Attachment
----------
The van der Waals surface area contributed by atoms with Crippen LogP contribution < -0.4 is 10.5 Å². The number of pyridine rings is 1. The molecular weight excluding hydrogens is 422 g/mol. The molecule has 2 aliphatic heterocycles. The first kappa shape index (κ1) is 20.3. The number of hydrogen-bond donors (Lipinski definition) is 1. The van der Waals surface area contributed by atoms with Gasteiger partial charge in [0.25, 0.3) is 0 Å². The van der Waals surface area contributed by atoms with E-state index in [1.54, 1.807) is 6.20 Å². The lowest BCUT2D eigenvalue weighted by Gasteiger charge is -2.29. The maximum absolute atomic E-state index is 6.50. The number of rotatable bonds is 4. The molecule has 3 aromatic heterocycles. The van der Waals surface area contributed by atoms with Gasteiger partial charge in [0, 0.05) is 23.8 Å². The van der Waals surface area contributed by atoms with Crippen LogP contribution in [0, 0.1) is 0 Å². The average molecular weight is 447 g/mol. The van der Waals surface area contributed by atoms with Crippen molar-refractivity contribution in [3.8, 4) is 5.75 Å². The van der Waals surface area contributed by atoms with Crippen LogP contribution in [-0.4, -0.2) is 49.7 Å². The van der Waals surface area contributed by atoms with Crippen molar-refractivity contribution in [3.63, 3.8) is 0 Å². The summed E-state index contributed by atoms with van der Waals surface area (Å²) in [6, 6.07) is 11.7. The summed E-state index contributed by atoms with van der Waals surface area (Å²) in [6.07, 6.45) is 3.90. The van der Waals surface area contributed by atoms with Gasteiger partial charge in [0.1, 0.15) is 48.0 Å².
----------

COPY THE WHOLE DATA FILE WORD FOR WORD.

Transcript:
The van der Waals surface area contributed by atoms with Crippen LogP contribution < -0.4 is 10.5 Å². The number of pyridine rings is 1. The molecular weight excluding hydrogens is 422 g/mol. The molecule has 2 aliphatic heterocycles. The first kappa shape index (κ1) is 20.3. The number of hydrogen-bond donors (Lipinski definition) is 1. The van der Waals surface area contributed by atoms with Gasteiger partial charge in [0.25, 0.3) is 0 Å². The van der Waals surface area contributed by atoms with E-state index in [1.54, 1.807) is 6.20 Å². The lowest BCUT2D eigenvalue weighted by Gasteiger charge is -2.29. The maximum absolute atomic E-state index is 6.50. The number of rotatable bonds is 4. The molecule has 3 aromatic heterocycles. The van der Waals surface area contributed by atoms with Gasteiger partial charge in [0, 0.05) is 23.8 Å². The van der Waals surface area contributed by atoms with Crippen LogP contribution in [0, 0.1) is 0 Å². The average molecular weight is 447 g/mol. The van der Waals surface area contributed by atoms with Crippen molar-refractivity contribution in [3.8, 4) is 5.75 Å². The van der Waals surface area contributed by atoms with Crippen LogP contribution in [-0.4, -0.2) is 49.7 Å². The van der Waals surface area contributed by atoms with Crippen molar-refractivity contribution in [3.63, 3.8) is 0 Å². The summed E-state index contributed by atoms with van der Waals surface area (Å²) in [6, 6.07) is 11.7. The summed E-state index contributed by atoms with van der Waals surface area (Å²) in [6.07, 6.45) is 3.90. The van der Waals surface area contributed by atoms with Gasteiger partial charge in [0.1, 0.15) is 48.0 Å².